And this tendency to waggishness happens again and again, the production opting to find a laugh rather than allowing any emotional complexity to ripple through the Globe audience. And some of that is very clever, the petulant King Charles leaving the winning and running of his campaign to his wife, mother-in-law and Joan is very funny but the balance isn’t quite right. I, Joan takes the subject of gender very seriously so the moments in which Joan reflects on that, often in monologue, are sensitive and engaging, but the rest of Joan’s identity – soldier, crusader, Christian – isn’t given equivalent importance. It means the tone wavers considerably across what is a vastly overlong piece, and while the audience really does invest in Joan, the broader emotional impact of her final sacrifice and betrayal just isn’t given the space it demands.

In their debut performance, Isobel Thom is an excellent Joan, playing well to the audience and making them confederate in Joan’s story. Commanding when they need to be, but also vulnerable, Thom’s Joan is driven and certain that God is speaking through them, but during the play learns to trust their own instincts when reading people and situations. It is a performance that grows across the production, building to an important rallying statement delivered on the ground among the people in which Thom electrifies the audience. But there is nuance in their Joan, subtle hints at arrogance and complacency, a quickness to dismiss the feelings and needs of others in the singular quest to fight on that the play could also delve into a little deeper. Joan may be certain but how faith in them quickly sours, how the perception of Joan goes from saviour to dangerous extremist needs more time.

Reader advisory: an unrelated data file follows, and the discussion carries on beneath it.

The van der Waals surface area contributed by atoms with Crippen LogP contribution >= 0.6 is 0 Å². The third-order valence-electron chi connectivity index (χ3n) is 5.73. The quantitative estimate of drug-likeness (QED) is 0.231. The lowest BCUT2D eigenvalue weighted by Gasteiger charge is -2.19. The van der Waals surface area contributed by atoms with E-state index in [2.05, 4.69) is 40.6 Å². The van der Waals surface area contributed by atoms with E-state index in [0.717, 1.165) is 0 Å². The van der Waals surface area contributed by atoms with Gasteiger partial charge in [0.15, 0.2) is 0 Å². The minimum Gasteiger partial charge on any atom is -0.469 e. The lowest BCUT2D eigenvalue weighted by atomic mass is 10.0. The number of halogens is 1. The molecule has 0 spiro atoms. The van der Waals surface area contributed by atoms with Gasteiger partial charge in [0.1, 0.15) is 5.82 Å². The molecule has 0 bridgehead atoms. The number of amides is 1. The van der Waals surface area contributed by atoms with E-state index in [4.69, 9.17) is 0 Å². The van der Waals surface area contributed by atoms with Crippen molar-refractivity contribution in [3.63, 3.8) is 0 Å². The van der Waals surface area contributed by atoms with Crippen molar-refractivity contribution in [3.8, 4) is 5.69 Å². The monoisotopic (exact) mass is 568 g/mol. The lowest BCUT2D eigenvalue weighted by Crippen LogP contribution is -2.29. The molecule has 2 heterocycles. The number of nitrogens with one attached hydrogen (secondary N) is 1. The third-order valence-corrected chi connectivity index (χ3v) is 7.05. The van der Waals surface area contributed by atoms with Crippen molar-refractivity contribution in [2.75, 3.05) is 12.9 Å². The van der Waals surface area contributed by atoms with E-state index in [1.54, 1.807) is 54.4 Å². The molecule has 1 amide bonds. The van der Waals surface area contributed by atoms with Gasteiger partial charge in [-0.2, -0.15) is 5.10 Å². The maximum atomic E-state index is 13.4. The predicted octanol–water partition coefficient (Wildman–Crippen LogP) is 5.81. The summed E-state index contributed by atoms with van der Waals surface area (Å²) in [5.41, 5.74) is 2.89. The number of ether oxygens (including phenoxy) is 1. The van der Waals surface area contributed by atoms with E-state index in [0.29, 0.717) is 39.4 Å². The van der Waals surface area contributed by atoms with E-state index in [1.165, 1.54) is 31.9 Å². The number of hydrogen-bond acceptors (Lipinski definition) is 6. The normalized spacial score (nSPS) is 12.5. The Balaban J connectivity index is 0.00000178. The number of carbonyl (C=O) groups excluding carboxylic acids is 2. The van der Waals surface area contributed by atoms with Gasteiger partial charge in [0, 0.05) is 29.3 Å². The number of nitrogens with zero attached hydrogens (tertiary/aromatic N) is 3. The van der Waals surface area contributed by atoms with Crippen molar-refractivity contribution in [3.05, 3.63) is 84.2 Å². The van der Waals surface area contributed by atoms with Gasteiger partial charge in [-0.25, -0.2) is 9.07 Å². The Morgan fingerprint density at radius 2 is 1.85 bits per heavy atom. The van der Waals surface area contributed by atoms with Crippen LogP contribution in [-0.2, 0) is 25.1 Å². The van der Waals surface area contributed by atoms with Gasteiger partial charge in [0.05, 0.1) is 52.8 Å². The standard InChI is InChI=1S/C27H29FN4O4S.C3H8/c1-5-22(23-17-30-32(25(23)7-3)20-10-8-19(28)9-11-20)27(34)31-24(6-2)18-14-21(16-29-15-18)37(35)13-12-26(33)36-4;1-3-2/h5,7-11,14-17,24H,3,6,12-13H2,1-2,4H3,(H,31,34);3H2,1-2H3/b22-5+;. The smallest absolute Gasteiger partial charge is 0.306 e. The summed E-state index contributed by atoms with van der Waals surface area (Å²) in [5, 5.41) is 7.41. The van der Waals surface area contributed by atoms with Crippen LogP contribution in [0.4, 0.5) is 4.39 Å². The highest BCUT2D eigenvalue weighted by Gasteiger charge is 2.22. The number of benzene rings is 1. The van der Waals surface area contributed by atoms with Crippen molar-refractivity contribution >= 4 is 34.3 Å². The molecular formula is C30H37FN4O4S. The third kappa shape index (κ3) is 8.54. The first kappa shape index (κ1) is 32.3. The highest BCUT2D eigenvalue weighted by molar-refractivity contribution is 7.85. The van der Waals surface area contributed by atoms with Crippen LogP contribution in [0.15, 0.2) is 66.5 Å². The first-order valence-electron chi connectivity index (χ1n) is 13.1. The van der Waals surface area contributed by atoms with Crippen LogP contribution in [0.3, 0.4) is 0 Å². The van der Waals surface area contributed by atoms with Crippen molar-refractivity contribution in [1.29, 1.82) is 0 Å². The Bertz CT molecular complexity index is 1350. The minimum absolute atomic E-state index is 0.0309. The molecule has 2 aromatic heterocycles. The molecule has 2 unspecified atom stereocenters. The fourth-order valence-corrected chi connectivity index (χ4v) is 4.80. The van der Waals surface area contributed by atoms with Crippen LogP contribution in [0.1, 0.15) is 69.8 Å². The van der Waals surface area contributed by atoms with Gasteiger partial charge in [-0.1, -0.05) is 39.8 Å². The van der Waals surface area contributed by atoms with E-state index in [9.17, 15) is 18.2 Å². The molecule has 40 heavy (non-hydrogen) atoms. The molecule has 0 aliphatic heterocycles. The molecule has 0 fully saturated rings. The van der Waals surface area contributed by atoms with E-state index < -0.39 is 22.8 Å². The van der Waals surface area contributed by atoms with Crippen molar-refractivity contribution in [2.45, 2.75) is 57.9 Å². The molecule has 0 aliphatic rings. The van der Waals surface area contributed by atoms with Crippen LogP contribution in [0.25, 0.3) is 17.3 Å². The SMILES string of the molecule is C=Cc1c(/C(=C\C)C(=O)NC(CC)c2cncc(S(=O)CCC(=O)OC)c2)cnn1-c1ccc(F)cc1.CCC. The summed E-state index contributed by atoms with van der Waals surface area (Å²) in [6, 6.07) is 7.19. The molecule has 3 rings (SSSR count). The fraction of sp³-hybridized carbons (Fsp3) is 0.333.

Adam Gillen as Thomas, Joan’s chief supporter within the French court also develops across the show, becoming increasingly disillusioned with his royal master, an amusing Jolyon Coy who embraces all of the peevishness of King Charles, especially as his subject’s fame begins to outshine him but Charles’s determination to trust non-male voices against the advice of his courtiers is an interesting strand that could be better explained. There is good support from Debbie Korley and Janet Etuk as the powerful women who also try to impose gender compliance on Joan, even after they have proved themselves in battle, an important note about the sometimes unexpected sources of patriarchal control.

Josephine’s play shouldn’t be remotely controversial and its exploration of gender identity aligns pretty seamlessly with the known activities of Joan’s military endeavours, pushing at the meaning of assigned sex and the ways in which history has reduced and recorded different perspectives. But I, Joan has some more theatrical and dramatic questions to address about the balancing of gender with other identity markers in representing a complex life story.

I, Joan is at the Globe Theatre until 22 October with tickets from £5. Follow this blog on Twitter @culturalcap1 or Facebook Cultural Capital Theatre Blog.

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About Maryam Philpott

This blog takes a more discursive and in-depth approach to reviewing a range of cultural activities in London, primarily covering theatre, but also exhibitions and film events. Since 2014, I have written for The Reviews Hub as part of the London theatre critic team, professionally reviewing over 800 shows in that time. The Reviews Hub was established in 2007 to review all forms of professional theatre nationwide including Fringe and West End. My background is in social and cultural history and I published a book entitled Air and Sea Power in World War One which examines the experience of the Royal Flying Corps and the Royal Navy. View all posts by Maryam Philpott